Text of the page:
(Rock Hill, S.C.) — Vermont senator and 2020 Democratic presidential hopeful Bernie Sanders met with supporters last month at Winthrop University, as South Carolina’s first in the South primary looms Feb. 29.
The appearance at the school’s outdoor amphitheater Sept. 20, came about 10 days before Sanders was admitted to a Las Vegas hospital after suffering a heart attack.
Sanders to the crowd at Winthrop that young people, especially college students, are not politically active enough to bring about changes in government.
“(Voting) is your responsibility as American citizens,” Sanders told the crowd. “It’s a responsibility that was given to you by people who fought and died so that you have a right to control this country.”
Former Ohio state Sen. Nina Turner, who is co-chair of the Sanders campaign, and actor Danny Glover, also spoke on the candidate’s behalf and urged those in attendance to get involved.
Turner told supporters that Sanders is a man of integrity who has funded his campaign through donations from “real people” and not special interest groups.
“(Sanders) doesn’t go have fundraisers with multi-millionaires and billionaires and say to them that nothing is fundamentally going to change,” Turner said. “If nothing fundamentally changes for multi-millionaires and billionaires, then nothing fundamentally changes for you (in attendance).”
She said the country needs a president “whose only special interest is the American people,” which produced one of several standing ovations during the rally.
“Whether it is workers’ rights and labor unions, whether it is civil rights, whether it is women’s rights, whether it is gay rights, whether it is environmental justice; the only way that change ever takes place is when millions of people stand up and demand it,” said Sanders.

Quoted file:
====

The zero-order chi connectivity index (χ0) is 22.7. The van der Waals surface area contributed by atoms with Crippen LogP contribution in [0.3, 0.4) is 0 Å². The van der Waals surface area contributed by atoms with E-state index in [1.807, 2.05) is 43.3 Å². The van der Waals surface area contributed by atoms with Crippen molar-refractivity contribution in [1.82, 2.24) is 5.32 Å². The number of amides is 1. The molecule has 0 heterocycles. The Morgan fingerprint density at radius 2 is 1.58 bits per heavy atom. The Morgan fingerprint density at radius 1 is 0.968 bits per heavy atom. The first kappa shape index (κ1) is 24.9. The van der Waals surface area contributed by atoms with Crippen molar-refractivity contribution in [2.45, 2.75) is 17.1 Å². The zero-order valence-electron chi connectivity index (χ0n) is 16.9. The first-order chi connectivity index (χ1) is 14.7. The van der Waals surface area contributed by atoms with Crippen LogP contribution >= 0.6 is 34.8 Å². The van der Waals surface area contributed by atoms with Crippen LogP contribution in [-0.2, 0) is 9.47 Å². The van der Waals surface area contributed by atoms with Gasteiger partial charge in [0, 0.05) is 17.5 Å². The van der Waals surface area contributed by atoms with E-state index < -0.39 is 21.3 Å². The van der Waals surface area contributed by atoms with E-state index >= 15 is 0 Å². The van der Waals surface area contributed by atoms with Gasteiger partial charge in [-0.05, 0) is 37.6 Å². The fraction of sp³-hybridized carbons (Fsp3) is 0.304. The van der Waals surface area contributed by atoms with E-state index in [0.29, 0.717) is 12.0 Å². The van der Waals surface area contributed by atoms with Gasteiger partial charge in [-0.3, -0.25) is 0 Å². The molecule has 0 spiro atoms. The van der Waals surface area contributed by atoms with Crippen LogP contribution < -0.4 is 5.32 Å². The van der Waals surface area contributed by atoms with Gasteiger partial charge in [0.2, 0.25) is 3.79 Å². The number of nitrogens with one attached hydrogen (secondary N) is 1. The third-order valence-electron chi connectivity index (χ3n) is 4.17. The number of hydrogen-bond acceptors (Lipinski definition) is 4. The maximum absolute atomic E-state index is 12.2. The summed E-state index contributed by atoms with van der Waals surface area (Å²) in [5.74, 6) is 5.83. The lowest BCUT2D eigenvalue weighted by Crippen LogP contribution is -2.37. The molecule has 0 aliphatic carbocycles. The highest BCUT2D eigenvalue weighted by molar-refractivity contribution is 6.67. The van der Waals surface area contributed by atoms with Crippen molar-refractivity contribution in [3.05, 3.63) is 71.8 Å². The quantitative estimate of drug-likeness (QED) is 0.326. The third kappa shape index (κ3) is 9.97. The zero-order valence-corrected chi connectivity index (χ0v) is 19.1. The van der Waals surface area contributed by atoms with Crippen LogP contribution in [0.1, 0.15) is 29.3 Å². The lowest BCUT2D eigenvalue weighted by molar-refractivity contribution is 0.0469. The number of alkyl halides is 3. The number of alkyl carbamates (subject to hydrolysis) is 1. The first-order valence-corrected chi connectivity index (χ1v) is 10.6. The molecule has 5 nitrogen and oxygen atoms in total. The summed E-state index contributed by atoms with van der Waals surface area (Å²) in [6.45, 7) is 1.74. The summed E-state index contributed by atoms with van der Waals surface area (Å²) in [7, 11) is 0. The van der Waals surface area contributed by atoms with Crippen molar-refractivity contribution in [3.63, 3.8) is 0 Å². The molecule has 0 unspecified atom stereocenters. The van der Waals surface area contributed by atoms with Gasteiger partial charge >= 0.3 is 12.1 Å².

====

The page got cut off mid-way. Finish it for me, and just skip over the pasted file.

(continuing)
The Winthrop visit was part of a three-day college tour intended to mobilize the youth vote, which included stops at the University of North Carolina at Chapel Hill Sept. 19; Bennett College in Greensboro, N.C. Sept. 20; and Benedict College in Columbia, S.C. and South Carolina State University Sept. 21.
“It’s very important for (candidates) to go to colleges and universities, because the future of this generation, the future of the United States, lies in the hands of college students who are now eligible to vote,” said Kiki Toddman, a political science major at Winthrop.
The latest Winthrop Poll, released Oct. 1, showed Sanders (8 percent) trailing former Vice President Joe Biden (37 percent) and Massachusetts Sen. Elizabeth Warren (17 percent) among likely S.C. Democratic voters.
California Sen. Kamala Harris (7 percent) was fourth and the 15 remaining candidates, including South Bend, Ind. Mayor Pete Pete Buttigieg (4 percent), all received less than 5 percent of support.